To encourage greater haredi participation in the labor market, Jerusalem Mayor
Nir Barkat announced plans on Tuesday for a wing at the Bezalel Academy of Arts
and Design that will cater exclusively to the Orthodox sector.
for completion in 2017, the sprawling $100 million, 37,000-square-meter complex
will be located in the Russian Compound, between the Holy Trinity Cathedral and
the Museum of Underground Prisoners.
The Jerusalem Municipality and the
academy selected the site.
The plans to add the haredi wing are going on
in coordination with the Oman School of Art, which the municipality established
in the capital in 1992 and which is the country’s only art school serving the
The curriculum of the new department will be adapted
to suit the lifestyle of the ultra-Orthodox sector and enable its members to
study trends in architecture and art, Barkat said.
“Our initiative with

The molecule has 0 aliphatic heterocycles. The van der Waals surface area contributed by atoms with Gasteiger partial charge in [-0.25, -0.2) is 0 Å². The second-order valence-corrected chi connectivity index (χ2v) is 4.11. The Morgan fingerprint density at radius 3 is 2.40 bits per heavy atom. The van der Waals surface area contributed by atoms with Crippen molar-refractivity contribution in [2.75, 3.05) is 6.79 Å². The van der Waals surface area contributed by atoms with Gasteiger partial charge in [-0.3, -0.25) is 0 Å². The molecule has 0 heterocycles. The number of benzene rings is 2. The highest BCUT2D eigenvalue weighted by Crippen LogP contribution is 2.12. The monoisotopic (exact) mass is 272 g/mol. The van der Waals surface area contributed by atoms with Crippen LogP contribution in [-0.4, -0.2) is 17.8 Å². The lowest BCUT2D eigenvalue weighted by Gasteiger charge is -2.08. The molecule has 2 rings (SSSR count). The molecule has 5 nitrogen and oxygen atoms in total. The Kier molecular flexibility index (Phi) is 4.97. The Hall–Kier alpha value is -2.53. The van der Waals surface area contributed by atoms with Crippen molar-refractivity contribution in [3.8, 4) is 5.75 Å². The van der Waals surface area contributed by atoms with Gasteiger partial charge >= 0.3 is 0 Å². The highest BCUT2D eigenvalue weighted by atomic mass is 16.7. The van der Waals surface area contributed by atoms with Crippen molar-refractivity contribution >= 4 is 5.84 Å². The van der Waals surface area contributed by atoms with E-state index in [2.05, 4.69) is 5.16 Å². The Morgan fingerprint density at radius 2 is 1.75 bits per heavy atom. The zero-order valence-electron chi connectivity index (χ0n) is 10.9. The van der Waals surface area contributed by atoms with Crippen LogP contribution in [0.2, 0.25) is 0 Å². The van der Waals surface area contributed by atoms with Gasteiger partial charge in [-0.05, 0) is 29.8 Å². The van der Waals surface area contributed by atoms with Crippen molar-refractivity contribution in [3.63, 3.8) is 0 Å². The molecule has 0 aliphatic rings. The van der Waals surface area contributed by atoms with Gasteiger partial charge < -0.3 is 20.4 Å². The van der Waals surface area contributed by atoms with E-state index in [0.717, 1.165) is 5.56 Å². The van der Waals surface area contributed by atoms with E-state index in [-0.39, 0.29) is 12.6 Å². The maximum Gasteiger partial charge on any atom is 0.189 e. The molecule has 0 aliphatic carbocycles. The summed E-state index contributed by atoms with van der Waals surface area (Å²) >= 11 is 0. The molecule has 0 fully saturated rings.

Bezalel is another breakthrough to create institutions that will aid the haredi
sector in joining the labor market,” the mayor declared in a
“Establishing an Orthodox branch [at the academy] will
maximize the professional potential of haredi students and meet the needs of all
Barkat announced the plans at a Jerusalem press conference
Tuesday. In attendance were Bezalel president Prof. Eva Illouz; Yossi Sharabi,
director of the municipality’s Administration for Culture, Social and Leisure
Activities; and Rabbi Gabriel Stauber, the municipality’s director of religious
The mayor noted that cooperation between the Oman School of Art
and Bezalel would increase the number of Orthodox students able to study art in
a professional setting.
“Jerusalem continues to lead the country by
having the largest concentration of art schools, and now we are expanding to
include the haredi sector,” he said.
In April, the Hebrew University’s
secular student leaders launched a student- led pilot program called Yotzim
Lilmod (“going out to study”) to assist former ultra-Orthodox men and women at
the university in acclimating to college life, both academically and
The program matches 10 trained student tutors with 10
formerly haredi students, all of whom became secular within the past several